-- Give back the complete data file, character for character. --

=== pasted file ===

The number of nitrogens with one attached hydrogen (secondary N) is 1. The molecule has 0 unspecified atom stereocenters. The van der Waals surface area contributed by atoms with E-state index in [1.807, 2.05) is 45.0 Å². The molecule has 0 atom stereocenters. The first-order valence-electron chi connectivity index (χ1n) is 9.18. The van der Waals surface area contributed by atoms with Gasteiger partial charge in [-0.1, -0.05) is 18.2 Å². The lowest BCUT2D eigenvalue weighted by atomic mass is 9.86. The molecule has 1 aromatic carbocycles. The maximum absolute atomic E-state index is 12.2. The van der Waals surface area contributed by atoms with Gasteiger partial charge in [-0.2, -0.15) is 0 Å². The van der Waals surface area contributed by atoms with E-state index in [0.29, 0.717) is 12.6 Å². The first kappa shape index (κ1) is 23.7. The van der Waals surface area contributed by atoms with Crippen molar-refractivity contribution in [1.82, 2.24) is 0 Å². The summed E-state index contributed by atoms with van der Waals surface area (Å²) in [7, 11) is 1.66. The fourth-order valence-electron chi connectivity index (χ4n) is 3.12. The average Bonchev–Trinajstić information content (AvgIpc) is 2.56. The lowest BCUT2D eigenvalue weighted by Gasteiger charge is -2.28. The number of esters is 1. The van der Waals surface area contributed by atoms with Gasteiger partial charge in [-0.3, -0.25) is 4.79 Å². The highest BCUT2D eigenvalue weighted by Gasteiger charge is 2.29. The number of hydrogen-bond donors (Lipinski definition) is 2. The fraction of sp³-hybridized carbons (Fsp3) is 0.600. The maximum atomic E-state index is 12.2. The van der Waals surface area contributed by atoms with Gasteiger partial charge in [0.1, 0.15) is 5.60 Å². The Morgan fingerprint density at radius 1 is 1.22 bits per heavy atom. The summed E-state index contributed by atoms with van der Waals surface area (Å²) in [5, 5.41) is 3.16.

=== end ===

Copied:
The number of nitrogens with one attached hydrogen (secondary N) is 1. The molecule has 0 unspecified atom stereocenters. The van der Waals surface area contributed by atoms with E-state index in [1.807, 2.05) is 45.0 Å². The molecule has 0 atom stereocenters. The first-order valence-electron chi connectivity index (χ1n) is 9.18. The van der Waals surface area contributed by atoms with Gasteiger partial charge in [-0.1, -0.05) is 18.2 Å². The lowest BCUT2D eigenvalue weighted by atomic mass is 9.86. The molecule has 1 aromatic carbocycles. The maximum absolute atomic E-state index is 12.2. The van der Waals surface area contributed by atoms with Gasteiger partial charge in [-0.2, -0.15) is 0 Å². The van der Waals surface area contributed by atoms with E-state index in [0.29, 0.717) is 12.6 Å². The first kappa shape index (κ1) is 23.7. The van der Waals surface area contributed by atoms with Crippen molar-refractivity contribution in [1.82, 2.24) is 0 Å². The summed E-state index contributed by atoms with van der Waals surface area (Å²) in [7, 11) is 1.66. The fourth-order valence-electron chi connectivity index (χ4n) is 3.12. The average Bonchev–Trinajstić information content (AvgIpc) is 2.56. The lowest BCUT2D eigenvalue weighted by Gasteiger charge is -2.28. The number of esters is 1. The van der Waals surface area contributed by atoms with Gasteiger partial charge in [-0.3, -0.25) is 4.79 Å². The highest BCUT2D eigenvalue weighted by Gasteiger charge is 2.29. The number of hydrogen-bond donors (Lipinski definition) is 2. The fraction of sp³-hybridized carbons (Fsp3) is 0.600. The maximum atomic E-state index is 12.2. The van der Waals surface area contributed by atoms with Gasteiger partial charge in [0.1, 0.15) is 5.60 Å². The Morgan fingerprint density at radius 1 is 1.22 bits per heavy atom. The summed E-state index contributed by atoms with van der Waals surface area (Å²) in [5, 5.41) is 3.16.